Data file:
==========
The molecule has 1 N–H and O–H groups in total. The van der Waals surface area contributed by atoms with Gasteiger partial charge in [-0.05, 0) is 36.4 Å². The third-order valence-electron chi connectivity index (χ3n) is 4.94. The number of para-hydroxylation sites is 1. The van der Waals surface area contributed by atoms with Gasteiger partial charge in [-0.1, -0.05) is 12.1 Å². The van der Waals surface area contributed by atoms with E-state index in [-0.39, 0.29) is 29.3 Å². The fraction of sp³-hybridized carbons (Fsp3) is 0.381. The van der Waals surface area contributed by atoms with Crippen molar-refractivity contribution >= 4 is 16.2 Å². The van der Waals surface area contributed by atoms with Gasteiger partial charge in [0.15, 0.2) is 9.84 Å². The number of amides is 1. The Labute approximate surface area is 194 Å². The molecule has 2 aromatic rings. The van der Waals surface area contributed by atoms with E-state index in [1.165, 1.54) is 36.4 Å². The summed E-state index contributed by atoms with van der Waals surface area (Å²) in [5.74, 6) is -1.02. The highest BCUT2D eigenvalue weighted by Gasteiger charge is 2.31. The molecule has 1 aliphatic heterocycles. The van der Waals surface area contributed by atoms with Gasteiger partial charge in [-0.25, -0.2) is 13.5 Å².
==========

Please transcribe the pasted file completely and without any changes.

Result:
The molecule has 1 N–H and O–H groups in total. The van der Waals surface area contributed by atoms with Gasteiger partial charge in [-0.05, 0) is 36.4 Å². The third-order valence-electron chi connectivity index (χ3n) is 4.94. The number of para-hydroxylation sites is 1. The van der Waals surface area contributed by atoms with Gasteiger partial charge in [-0.1, -0.05) is 12.1 Å². The van der Waals surface area contributed by atoms with E-state index in [-0.39, 0.29) is 29.3 Å². The fraction of sp³-hybridized carbons (Fsp3) is 0.381. The van der Waals surface area contributed by atoms with Crippen molar-refractivity contribution >= 4 is 16.2 Å². The van der Waals surface area contributed by atoms with Gasteiger partial charge in [0.15, 0.2) is 9.84 Å². The number of amides is 1. The Labute approximate surface area is 194 Å². The molecule has 2 aromatic rings. The van der Waals surface area contributed by atoms with E-state index in [1.165, 1.54) is 36.4 Å². The summed E-state index contributed by atoms with van der Waals surface area (Å²) in [5.74, 6) is -1.02. The highest BCUT2D eigenvalue weighted by Gasteiger charge is 2.31. The molecule has 1 aliphatic heterocycles. The van der Waals surface area contributed by atoms with Gasteiger partial charge in [-0.25, -0.2) is 13.5 Å².